By Hal M. Bundrick
NEW YORK (MainStreet) He looks like he hasn't even had his first shave, but 19-year-old Justin Bieber is already talking about retiring, fueling rumors with tweets on Christmas Eve. With a reported income pushing close to $60 million this year, why not? And now that his new documentary "Believe" has opened with dismal box office revenue of less than $5 million in 5 days, he may want to hide under the covers and trigger that after-work income after 5 grueling years of boosting Beliebers.
So let's say you've posted some music videos on YouTube and scored a talent manager. Like the Biebs, you've invested in some tech startups like Spotify and have recurring income from music royalties. What's next? According to CelebrityNetWorth.com, Justin Bieber has a net worth of some $130 million, so the heavy lifting has been done.
But if you're young and ready to retire, other than international stardom, what should be your strategy?
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Jacob Fisker, blogger at EarlyRetirementExtreme.com, says the key to an "extreme" early retirement -- in your 20s or early 30s -- is to live on less than 3% of your invested savings. With $500,000 socked away, you'll need to live on only $15,000 per year. That means living "on a cruise sail boat or in an RV," Fisker says. Or maybe by renting a single room or living with your family. It could also mean no car and no cable. It's not a Bieber lifestyle, but it's not working a daily 9 to 5, either.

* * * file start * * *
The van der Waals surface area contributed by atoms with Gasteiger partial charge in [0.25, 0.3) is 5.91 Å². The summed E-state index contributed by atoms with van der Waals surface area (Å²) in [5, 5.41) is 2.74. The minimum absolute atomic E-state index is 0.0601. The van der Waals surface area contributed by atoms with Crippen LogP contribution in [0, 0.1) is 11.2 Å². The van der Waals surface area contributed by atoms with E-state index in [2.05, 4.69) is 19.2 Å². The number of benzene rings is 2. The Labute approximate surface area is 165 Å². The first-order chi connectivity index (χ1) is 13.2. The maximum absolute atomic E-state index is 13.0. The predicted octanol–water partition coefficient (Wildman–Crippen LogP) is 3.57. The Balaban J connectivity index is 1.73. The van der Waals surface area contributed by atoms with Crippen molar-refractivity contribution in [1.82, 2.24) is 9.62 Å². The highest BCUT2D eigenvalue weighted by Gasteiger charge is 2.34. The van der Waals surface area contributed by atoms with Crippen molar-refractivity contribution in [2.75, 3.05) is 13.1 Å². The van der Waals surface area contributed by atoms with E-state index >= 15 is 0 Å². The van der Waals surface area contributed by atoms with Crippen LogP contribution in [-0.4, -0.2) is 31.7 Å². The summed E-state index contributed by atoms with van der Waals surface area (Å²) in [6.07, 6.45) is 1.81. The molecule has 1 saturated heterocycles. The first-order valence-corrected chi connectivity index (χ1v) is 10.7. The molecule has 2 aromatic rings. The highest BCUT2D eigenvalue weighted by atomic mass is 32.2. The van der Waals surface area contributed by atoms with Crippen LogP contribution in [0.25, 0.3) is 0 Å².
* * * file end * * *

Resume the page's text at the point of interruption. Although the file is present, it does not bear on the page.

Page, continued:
Extreme early retirement is not about telling the tweens goodbye via social media and living on millions of dollars of royalties. It's about living far, far below your means and saving nearly every dollar of income.
Instead of setting aside the usually recommended 15% of income, Fisker recommends putting back 85%. He claims this super-frugality not only builds your savings faster, but trains you to live on less. Much less.
Fisker claims to live on $7,000 per year. That's possible in part because he splits all household expenses in half with his working wife. For a household of two, this is living just below the federal poverty level. Some would say that's not a retirement lifestyle to shoot for.
Perhaps it's best to go back to posting your music videos on YouTube.
Written by Hal M. Bundrick for MainStreet